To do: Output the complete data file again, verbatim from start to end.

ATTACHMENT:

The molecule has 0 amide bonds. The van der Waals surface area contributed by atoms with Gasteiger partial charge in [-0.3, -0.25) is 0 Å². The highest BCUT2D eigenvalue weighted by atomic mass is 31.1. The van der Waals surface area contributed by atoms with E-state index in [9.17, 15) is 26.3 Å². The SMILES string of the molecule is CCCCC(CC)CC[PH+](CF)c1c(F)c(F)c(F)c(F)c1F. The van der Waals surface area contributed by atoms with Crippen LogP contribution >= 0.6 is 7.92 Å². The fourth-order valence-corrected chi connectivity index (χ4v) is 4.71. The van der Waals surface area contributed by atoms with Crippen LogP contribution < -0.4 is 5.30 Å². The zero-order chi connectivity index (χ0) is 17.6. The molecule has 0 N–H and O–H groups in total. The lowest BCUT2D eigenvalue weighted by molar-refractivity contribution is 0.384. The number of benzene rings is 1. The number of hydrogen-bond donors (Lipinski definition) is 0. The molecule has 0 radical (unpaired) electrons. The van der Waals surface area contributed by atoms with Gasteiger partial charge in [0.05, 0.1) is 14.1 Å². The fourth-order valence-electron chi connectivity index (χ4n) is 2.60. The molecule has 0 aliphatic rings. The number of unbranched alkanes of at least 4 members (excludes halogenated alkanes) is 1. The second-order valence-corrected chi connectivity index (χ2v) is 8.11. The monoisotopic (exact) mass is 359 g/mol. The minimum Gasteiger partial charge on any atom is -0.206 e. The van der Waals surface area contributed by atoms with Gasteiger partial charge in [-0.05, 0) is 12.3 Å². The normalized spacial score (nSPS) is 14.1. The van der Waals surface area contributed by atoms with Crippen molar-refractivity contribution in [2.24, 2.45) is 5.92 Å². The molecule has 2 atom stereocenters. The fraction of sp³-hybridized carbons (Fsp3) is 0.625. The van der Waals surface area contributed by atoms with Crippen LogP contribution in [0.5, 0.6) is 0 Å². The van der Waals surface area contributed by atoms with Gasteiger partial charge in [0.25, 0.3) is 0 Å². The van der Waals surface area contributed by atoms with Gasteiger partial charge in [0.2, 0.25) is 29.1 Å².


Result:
The molecule has 0 amide bonds. The van der Waals surface area contributed by atoms with Gasteiger partial charge in [-0.3, -0.25) is 0 Å². The highest BCUT2D eigenvalue weighted by atomic mass is 31.1. The van der Waals surface area contributed by atoms with E-state index in [9.17, 15) is 26.3 Å². The SMILES string of the molecule is CCCCC(CC)CC[PH+](CF)c1c(F)c(F)c(F)c(F)c1F. The van der Waals surface area contributed by atoms with Crippen LogP contribution >= 0.6 is 7.92 Å². The fourth-order valence-corrected chi connectivity index (χ4v) is 4.71. The van der Waals surface area contributed by atoms with Crippen LogP contribution < -0.4 is 5.30 Å². The zero-order chi connectivity index (χ0) is 17.6. The molecule has 0 N–H and O–H groups in total. The lowest BCUT2D eigenvalue weighted by molar-refractivity contribution is 0.384. The number of benzene rings is 1. The number of hydrogen-bond donors (Lipinski definition) is 0. The molecule has 0 radical (unpaired) electrons. The van der Waals surface area contributed by atoms with Gasteiger partial charge in [0.05, 0.1) is 14.1 Å². The fourth-order valence-electron chi connectivity index (χ4n) is 2.60. The molecule has 0 aliphatic rings. The number of unbranched alkanes of at least 4 members (excludes halogenated alkanes) is 1. The second-order valence-corrected chi connectivity index (χ2v) is 8.11. The monoisotopic (exact) mass is 359 g/mol. The minimum Gasteiger partial charge on any atom is -0.206 e. The van der Waals surface area contributed by atoms with Gasteiger partial charge in [-0.05, 0) is 12.3 Å². The normalized spacial score (nSPS) is 14.1. The van der Waals surface area contributed by atoms with Crippen molar-refractivity contribution in [2.24, 2.45) is 5.92 Å². The molecule has 2 atom stereocenters. The fraction of sp³-hybridized carbons (Fsp3) is 0.625. The van der Waals surface area contributed by atoms with Crippen LogP contribution in [0.5, 0.6) is 0 Å². The van der Waals surface area contributed by atoms with Gasteiger partial charge in [0.25, 0.3) is 0 Å². The van der Waals surface area contributed by atoms with Gasteiger partial charge in [0.2, 0.25) is 29.1 Å².